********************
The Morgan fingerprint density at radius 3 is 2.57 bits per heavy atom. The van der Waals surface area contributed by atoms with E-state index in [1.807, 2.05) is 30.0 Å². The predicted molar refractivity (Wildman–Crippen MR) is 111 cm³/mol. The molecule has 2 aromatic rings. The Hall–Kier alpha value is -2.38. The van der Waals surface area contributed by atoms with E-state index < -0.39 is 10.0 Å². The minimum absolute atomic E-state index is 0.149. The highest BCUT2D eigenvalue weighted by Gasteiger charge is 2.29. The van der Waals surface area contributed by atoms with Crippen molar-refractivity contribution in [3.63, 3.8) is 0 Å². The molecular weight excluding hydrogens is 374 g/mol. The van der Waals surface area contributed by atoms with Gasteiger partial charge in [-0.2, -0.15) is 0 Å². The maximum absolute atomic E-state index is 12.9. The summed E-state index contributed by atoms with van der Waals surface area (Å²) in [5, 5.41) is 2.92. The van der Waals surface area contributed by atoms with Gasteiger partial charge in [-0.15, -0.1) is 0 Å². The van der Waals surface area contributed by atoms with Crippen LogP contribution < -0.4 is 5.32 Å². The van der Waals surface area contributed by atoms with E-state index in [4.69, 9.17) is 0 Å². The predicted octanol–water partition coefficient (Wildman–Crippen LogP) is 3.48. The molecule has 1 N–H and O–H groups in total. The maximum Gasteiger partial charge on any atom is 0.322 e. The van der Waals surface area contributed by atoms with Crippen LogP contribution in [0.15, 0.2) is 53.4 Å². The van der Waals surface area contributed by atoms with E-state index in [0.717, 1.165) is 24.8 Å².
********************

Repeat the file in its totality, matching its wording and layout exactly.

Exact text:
The Morgan fingerprint density at radius 3 is 2.57 bits per heavy atom. The van der Waals surface area contributed by atoms with E-state index in [1.807, 2.05) is 30.0 Å². The predicted molar refractivity (Wildman–Crippen MR) is 111 cm³/mol. The molecule has 2 aromatic rings. The Hall–Kier alpha value is -2.38. The van der Waals surface area contributed by atoms with E-state index < -0.39 is 10.0 Å². The minimum absolute atomic E-state index is 0.149. The highest BCUT2D eigenvalue weighted by Gasteiger charge is 2.29. The van der Waals surface area contributed by atoms with Crippen molar-refractivity contribution in [3.63, 3.8) is 0 Å². The molecular weight excluding hydrogens is 374 g/mol. The van der Waals surface area contributed by atoms with Gasteiger partial charge in [-0.2, -0.15) is 0 Å². The maximum absolute atomic E-state index is 12.9. The summed E-state index contributed by atoms with van der Waals surface area (Å²) in [5, 5.41) is 2.92. The van der Waals surface area contributed by atoms with Gasteiger partial charge in [-0.15, -0.1) is 0 Å². The van der Waals surface area contributed by atoms with Crippen LogP contribution < -0.4 is 5.32 Å². The van der Waals surface area contributed by atoms with E-state index in [4.69, 9.17) is 0 Å². The predicted octanol–water partition coefficient (Wildman–Crippen LogP) is 3.48. The molecule has 1 N–H and O–H groups in total. The maximum Gasteiger partial charge on any atom is 0.322 e. The van der Waals surface area contributed by atoms with Crippen LogP contribution in [0.15, 0.2) is 53.4 Å². The van der Waals surface area contributed by atoms with E-state index in [0.717, 1.165) is 24.8 Å².